Writing Wednesdays is a series on writing tips and tricks that are published on Wednesdays. Not necessarily every Wednesday. But Wednesdays.
Here’s a great way to make writing come alive: use a mix of long and short sentences.
I find that it works for almost any subject or content type. Even “dry” topics, like enterprise resource planning software, cloud computing, and satellite communications technology.
- Short sentences (or single words) are good for emphasis or finality. But not too many together, or your sentences will read in a choppy manner, like a series of staccatos.
- Long sentences are good for elaboration and if you want to be descriptive. But not too many together, or the reader will get lost in the continuous flow of words.
This is best illustrated with a passage, and there’s no more suitable passage than this gem from Gary Provost, in his book 100 Ways to Improve Your Writing:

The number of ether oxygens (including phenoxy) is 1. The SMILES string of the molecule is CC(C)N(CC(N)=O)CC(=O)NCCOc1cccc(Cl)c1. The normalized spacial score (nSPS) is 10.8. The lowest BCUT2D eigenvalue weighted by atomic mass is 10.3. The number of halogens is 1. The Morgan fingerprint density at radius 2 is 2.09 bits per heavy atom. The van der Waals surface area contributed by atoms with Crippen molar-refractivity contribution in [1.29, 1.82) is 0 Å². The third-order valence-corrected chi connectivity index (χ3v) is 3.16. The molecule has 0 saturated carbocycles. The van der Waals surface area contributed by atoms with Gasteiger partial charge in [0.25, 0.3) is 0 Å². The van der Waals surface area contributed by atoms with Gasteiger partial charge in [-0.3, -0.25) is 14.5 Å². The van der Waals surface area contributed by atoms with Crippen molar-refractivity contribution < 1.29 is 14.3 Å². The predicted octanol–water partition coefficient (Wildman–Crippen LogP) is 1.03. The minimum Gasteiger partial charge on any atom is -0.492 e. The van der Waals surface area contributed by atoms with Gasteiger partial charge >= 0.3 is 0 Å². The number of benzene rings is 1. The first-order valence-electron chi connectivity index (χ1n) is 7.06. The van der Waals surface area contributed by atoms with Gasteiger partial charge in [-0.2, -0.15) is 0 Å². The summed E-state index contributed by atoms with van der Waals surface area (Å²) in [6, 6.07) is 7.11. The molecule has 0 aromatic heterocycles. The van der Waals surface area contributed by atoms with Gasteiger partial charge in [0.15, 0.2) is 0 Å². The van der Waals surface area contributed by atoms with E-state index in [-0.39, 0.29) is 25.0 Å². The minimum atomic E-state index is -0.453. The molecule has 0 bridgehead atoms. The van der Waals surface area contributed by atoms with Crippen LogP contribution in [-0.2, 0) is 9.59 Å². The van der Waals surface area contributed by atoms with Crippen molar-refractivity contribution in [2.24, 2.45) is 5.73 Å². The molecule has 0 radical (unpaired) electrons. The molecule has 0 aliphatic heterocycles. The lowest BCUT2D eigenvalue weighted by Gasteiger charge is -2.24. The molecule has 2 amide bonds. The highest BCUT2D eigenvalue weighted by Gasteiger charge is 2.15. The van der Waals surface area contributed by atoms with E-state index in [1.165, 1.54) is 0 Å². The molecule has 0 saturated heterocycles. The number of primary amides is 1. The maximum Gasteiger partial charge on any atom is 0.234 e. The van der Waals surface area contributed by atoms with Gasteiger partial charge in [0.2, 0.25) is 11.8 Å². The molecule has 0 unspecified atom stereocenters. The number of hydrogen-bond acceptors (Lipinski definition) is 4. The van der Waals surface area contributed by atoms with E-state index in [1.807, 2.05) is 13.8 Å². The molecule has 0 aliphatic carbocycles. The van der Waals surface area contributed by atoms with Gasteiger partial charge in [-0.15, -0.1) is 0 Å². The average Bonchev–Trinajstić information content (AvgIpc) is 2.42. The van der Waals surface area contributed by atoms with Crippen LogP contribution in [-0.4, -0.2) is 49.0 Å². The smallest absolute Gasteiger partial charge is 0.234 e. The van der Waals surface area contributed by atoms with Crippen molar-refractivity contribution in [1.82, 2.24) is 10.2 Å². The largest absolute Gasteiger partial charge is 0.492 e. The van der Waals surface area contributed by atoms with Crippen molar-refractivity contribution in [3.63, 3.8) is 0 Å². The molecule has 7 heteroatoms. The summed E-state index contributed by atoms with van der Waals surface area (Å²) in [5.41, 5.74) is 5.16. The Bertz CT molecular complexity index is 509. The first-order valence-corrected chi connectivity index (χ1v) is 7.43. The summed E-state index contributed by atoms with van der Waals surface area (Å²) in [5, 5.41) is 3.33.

This sentence has five words. Here are five more words. Five-word sentences are fine. But several together are monotonous. Listen to what is happening. The writing is getting boring. The sound of it drones. It’s like a stuck record. The ear demands some variety. Now listen. I vary the sentence length, and I create music. Music. The writing sings. It has a pleasant rhythm, a lilt, a harmony. I use short sentences. And I use sentences of medium length. And sometimes, when I am certain the reader is rested, I will engage him with a sentence of considerable length, a sentence that burns with energy and builds with all the impetus of a crescendo, the roll of drums, the crash of cymbals–sounds that say listen to this, it is important.
That, is how you breathe life into flat writing, and turn it into music. Just play around with the sentence rhythm!
Image source: Lum3n.com @ Pexels
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